Sticking to a budget can be challenging any time of year— but most especially during the holidays.
"Splurging is far too easy at the holidays," says Brad Scheidt, Executive Vice President (EVP) for Oklahoma Central Credit Union. "And while it can feel fun and festive in the moment, you'll be confronted with the cold reality of too much debt come January."
The good news is, you can control your spending with budgeting — and a few more helpful strategies.
What triggers you?
Let's begin with what sets off overspending. There's often a particular emotional state that triggers shopaholics. For those who tend to spend when they're stressed or depressed, buying something new gives them a pleasant rush of relief. Of course, that will quickly turn to more anxiety when the credit card bills roll in later or there's not enough money to pay the rent. It can be a vicious cycle.
Sometimes, it's situational. The holidays are a perfect example. It's far too easy to shop for yourself when you're out at the mall or a craft fair — and easier still to buy things you may not need while shopping online. A few clicks of the keys will bring you excited anticipation and joy, but unfortunately, that pleasure may be short-lived. "Self-gifting," as it's called, is a popular thing over the holidays, with nearly a fourth of people buying themselves presents during this time.
After the first of the year, however, buyer's remorse can set in when it's time to pay up.
Controlling spending the smart way
The first step to financial capability is to establish a budget. No matter if you're buying groceries, planning a vacation or thinking about holiday gift giving, set yourself limits. Sit down and estimate how much money you'll need to spend for everything over the year: rent or a mortgage, utilities, insurance, clothing, gifts, etc. Compare that to how much you make and how much you want to save or invest. Keep track of that — there are many online tools that can help you with budgeting, or just write it all down in a notebook. The key is keeping up with it and remaining aware of your spending.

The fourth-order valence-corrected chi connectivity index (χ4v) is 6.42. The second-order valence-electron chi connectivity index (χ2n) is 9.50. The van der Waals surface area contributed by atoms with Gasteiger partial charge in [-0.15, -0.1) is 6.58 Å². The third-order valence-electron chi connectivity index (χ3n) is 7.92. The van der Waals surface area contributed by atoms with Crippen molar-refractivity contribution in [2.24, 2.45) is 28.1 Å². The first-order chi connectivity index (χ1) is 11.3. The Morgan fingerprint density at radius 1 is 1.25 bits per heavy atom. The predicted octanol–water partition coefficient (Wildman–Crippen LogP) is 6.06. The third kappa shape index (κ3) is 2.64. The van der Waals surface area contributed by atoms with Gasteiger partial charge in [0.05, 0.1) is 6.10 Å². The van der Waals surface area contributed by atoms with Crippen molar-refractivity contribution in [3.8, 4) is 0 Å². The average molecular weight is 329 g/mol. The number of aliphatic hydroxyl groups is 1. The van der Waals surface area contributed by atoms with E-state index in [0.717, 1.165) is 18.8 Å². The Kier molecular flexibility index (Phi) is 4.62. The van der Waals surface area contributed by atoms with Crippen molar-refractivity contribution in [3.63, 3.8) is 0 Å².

Budgeting doesn't have to be a miserable exercise in self-denial, however. Set aside a little money with each paycheck for the fun things you want to do with your money, and then stay within your set limits. If you like to have dinner out once in a while, attend an event or shop a special sale, factor that in. Some experts also recommend you put yourself in time-out when you see something you're itching to buy. Give it a few days and see if you still want it as much. And if so, figure out how you're going to pay for it before taking the plunge.
Some people even set up separate bank accounts for certain things they tend to overspend on, like food or holiday shopping. That's all they use these accounts for. It's far easier to budget and track expenses when the only time money comes out is for those specific things, even if you and a partner are both using the account. Decide how much you'll need, sock it away, and when it comes time to shop, you can do it without the anxiety of where the money will come from. You'll already have it.
Also, be careful to limit the use of credit cards. Some people go so far as to leave them at home when they're heading out to an environment where they know they may be tempted to go overboard, like a mall. It's a good idea to only use credit cards mindfully, when you've determined you must make a specific purchase now that you'll need to pay off over time. That might include a new appliance or an unexpected auto repair.
For everything else, consider using cash or a debit card. Not only will that prevent you from running up a big unplanned-for credit card bill you'll need to struggle to pay down, but you'll probably think twice before spending the money in the first place.
Finally, avoid putting yourself in a zone where you know you're likely to overspend. If you need to make an online purchase, buy what you need and then close your browser and do something else. If you're an emotional spender, think of other ways to make yourself feel better, whether it's a walk, a hot bath or a chat with a friend. Distract yourself!
You can do this
Nobody wants to head into the New Year saddled by bills they're not sure how they're going to pay. The good news is, it doesn't have to be that way. "Don't think of budgeting as an unpleasant thing," says Scheidt of Oklahoma Central Credit Union. "It's actually very empowering. When you manage your money well, you can truly enjoy buying gifts for your friends and family — or even self-gifting — while knowing you won't lose a wink of sleep worrying about how you're going to pay for it all."
Give yourself a present this year and make a budget to start the year with financial freedom from debt.